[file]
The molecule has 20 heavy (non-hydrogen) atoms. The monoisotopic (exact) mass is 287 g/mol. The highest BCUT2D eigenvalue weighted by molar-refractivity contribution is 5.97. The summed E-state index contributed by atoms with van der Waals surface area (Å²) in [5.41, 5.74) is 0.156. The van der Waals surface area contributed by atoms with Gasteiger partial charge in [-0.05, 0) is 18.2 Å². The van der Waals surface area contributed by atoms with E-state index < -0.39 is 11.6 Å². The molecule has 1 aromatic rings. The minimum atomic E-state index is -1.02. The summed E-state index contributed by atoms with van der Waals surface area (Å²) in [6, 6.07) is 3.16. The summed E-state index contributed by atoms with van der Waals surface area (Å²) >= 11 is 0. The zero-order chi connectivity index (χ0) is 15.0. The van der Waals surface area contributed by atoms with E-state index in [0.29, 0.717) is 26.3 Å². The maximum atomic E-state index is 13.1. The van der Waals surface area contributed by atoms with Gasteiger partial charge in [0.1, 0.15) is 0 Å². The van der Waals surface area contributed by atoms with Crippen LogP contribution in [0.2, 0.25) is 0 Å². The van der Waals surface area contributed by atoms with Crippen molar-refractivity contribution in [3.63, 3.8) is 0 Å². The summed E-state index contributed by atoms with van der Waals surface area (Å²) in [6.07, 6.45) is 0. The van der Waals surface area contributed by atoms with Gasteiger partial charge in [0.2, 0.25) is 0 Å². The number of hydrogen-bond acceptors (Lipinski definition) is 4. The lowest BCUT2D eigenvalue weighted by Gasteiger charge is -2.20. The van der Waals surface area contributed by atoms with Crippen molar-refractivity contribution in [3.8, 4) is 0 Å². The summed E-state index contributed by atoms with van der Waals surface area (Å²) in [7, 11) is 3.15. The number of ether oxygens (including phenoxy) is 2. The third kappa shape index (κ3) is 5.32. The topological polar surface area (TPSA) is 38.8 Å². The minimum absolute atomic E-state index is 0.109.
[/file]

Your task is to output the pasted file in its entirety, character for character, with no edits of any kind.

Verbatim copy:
The molecule has 20 heavy (non-hydrogen) atoms. The monoisotopic (exact) mass is 287 g/mol. The highest BCUT2D eigenvalue weighted by molar-refractivity contribution is 5.97. The summed E-state index contributed by atoms with van der Waals surface area (Å²) in [5.41, 5.74) is 0.156. The van der Waals surface area contributed by atoms with Gasteiger partial charge in [-0.05, 0) is 18.2 Å². The van der Waals surface area contributed by atoms with E-state index < -0.39 is 11.6 Å². The molecule has 1 aromatic rings. The minimum atomic E-state index is -1.02. The summed E-state index contributed by atoms with van der Waals surface area (Å²) in [6, 6.07) is 3.16. The summed E-state index contributed by atoms with van der Waals surface area (Å²) >= 11 is 0. The zero-order chi connectivity index (χ0) is 15.0. The van der Waals surface area contributed by atoms with E-state index in [0.29, 0.717) is 26.3 Å². The maximum atomic E-state index is 13.1. The van der Waals surface area contributed by atoms with Gasteiger partial charge in [0.1, 0.15) is 0 Å². The van der Waals surface area contributed by atoms with Crippen LogP contribution in [0.2, 0.25) is 0 Å². The van der Waals surface area contributed by atoms with Crippen molar-refractivity contribution in [3.63, 3.8) is 0 Å². The summed E-state index contributed by atoms with van der Waals surface area (Å²) in [6.07, 6.45) is 0. The van der Waals surface area contributed by atoms with Gasteiger partial charge in [0.2, 0.25) is 0 Å². The number of hydrogen-bond acceptors (Lipinski definition) is 4. The lowest BCUT2D eigenvalue weighted by Gasteiger charge is -2.20. The van der Waals surface area contributed by atoms with Crippen molar-refractivity contribution in [3.8, 4) is 0 Å². The summed E-state index contributed by atoms with van der Waals surface area (Å²) in [7, 11) is 3.15. The number of ether oxygens (including phenoxy) is 2. The third kappa shape index (κ3) is 5.32. The topological polar surface area (TPSA) is 38.8 Å². The minimum absolute atomic E-state index is 0.109.